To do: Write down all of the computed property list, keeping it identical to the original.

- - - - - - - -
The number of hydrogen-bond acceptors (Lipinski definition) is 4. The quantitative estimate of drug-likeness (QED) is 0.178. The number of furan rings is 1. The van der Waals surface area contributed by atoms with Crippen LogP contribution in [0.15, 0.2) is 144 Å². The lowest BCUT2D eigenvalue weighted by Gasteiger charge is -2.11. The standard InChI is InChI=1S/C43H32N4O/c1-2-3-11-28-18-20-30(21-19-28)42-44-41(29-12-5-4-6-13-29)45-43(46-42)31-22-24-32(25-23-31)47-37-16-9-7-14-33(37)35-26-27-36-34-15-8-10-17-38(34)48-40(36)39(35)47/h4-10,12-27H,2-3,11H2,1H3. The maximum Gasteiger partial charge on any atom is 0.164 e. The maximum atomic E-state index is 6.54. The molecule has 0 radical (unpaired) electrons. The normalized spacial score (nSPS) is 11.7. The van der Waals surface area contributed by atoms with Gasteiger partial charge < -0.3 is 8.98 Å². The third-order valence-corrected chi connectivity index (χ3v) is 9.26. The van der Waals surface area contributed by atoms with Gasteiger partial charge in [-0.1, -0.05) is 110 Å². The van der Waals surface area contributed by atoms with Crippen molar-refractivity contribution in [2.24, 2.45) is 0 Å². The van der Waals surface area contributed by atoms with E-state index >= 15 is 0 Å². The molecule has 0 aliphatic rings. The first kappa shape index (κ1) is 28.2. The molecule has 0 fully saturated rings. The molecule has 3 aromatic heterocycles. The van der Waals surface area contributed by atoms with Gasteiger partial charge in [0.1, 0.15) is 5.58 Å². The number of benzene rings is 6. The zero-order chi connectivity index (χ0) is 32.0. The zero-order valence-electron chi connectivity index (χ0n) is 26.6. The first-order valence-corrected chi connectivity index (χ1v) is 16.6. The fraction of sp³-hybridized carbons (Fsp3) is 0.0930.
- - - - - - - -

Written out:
The number of hydrogen-bond acceptors (Lipinski definition) is 4. The quantitative estimate of drug-likeness (QED) is 0.178. The number of furan rings is 1. The van der Waals surface area contributed by atoms with Crippen LogP contribution in [0.15, 0.2) is 144 Å². The lowest BCUT2D eigenvalue weighted by Gasteiger charge is -2.11. The standard InChI is InChI=1S/C43H32N4O/c1-2-3-11-28-18-20-30(21-19-28)42-44-41(29-12-5-4-6-13-29)45-43(46-42)31-22-24-32(25-23-31)47-37-16-9-7-14-33(37)35-26-27-36-34-15-8-10-17-38(34)48-40(36)39(35)47/h4-10,12-27H,2-3,11H2,1H3. The maximum Gasteiger partial charge on any atom is 0.164 e. The maximum atomic E-state index is 6.54. The molecule has 0 radical (unpaired) electrons. The normalized spacial score (nSPS) is 11.7. The van der Waals surface area contributed by atoms with Gasteiger partial charge < -0.3 is 8.98 Å². The third-order valence-corrected chi connectivity index (χ3v) is 9.26. The van der Waals surface area contributed by atoms with Gasteiger partial charge in [-0.1, -0.05) is 110 Å². The van der Waals surface area contributed by atoms with Crippen molar-refractivity contribution in [2.24, 2.45) is 0 Å². The van der Waals surface area contributed by atoms with E-state index >= 15 is 0 Å². The molecule has 0 aliphatic rings. The first kappa shape index (κ1) is 28.2. The molecule has 0 fully saturated rings. The molecule has 3 aromatic heterocycles. The van der Waals surface area contributed by atoms with Gasteiger partial charge in [0.1, 0.15) is 5.58 Å². The number of benzene rings is 6. The zero-order chi connectivity index (χ0) is 32.0. The zero-order valence-electron chi connectivity index (χ0n) is 26.6. The first-order valence-corrected chi connectivity index (χ1v) is 16.6. The fraction of sp³-hybridized carbons (Fsp3) is 0.0930.